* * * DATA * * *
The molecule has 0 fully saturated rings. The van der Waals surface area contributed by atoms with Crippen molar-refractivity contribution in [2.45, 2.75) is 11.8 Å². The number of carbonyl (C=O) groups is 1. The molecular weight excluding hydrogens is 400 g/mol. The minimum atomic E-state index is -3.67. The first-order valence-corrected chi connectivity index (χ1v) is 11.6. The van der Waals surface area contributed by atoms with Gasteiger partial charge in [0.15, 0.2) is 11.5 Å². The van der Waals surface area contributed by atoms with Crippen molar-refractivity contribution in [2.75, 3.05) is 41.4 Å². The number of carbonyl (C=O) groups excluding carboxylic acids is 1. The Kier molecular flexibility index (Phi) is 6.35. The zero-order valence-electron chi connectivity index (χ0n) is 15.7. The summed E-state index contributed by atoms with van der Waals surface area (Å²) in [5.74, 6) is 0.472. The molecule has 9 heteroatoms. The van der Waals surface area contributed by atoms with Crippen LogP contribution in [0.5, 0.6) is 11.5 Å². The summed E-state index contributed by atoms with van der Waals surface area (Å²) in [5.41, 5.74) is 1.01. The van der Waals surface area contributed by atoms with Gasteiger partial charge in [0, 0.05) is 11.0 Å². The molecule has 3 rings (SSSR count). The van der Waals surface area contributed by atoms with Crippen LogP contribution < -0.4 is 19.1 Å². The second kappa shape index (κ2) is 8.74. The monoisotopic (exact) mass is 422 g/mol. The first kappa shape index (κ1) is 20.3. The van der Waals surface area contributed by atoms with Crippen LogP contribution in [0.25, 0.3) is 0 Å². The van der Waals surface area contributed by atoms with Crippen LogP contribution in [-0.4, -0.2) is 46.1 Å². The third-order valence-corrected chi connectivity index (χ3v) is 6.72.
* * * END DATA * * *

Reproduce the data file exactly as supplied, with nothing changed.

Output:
The molecule has 0 fully saturated rings. The van der Waals surface area contributed by atoms with Crippen molar-refractivity contribution in [2.45, 2.75) is 11.8 Å². The number of carbonyl (C=O) groups is 1. The molecular weight excluding hydrogens is 400 g/mol. The minimum atomic E-state index is -3.67. The first-order valence-corrected chi connectivity index (χ1v) is 11.6. The van der Waals surface area contributed by atoms with Gasteiger partial charge in [0.15, 0.2) is 11.5 Å². The van der Waals surface area contributed by atoms with Crippen molar-refractivity contribution in [2.75, 3.05) is 41.4 Å². The number of carbonyl (C=O) groups excluding carboxylic acids is 1. The Kier molecular flexibility index (Phi) is 6.35. The zero-order valence-electron chi connectivity index (χ0n) is 15.7. The summed E-state index contributed by atoms with van der Waals surface area (Å²) in [5.74, 6) is 0.472. The molecule has 9 heteroatoms. The van der Waals surface area contributed by atoms with Crippen LogP contribution in [0.5, 0.6) is 11.5 Å². The summed E-state index contributed by atoms with van der Waals surface area (Å²) in [5.41, 5.74) is 1.01. The van der Waals surface area contributed by atoms with Gasteiger partial charge in [0, 0.05) is 11.0 Å². The molecule has 3 rings (SSSR count). The van der Waals surface area contributed by atoms with Crippen LogP contribution < -0.4 is 19.1 Å². The second kappa shape index (κ2) is 8.74. The monoisotopic (exact) mass is 422 g/mol. The first kappa shape index (κ1) is 20.3. The van der Waals surface area contributed by atoms with Crippen LogP contribution in [0.25, 0.3) is 0 Å². The van der Waals surface area contributed by atoms with Crippen LogP contribution in [-0.4, -0.2) is 46.1 Å². The third-order valence-corrected chi connectivity index (χ3v) is 6.72.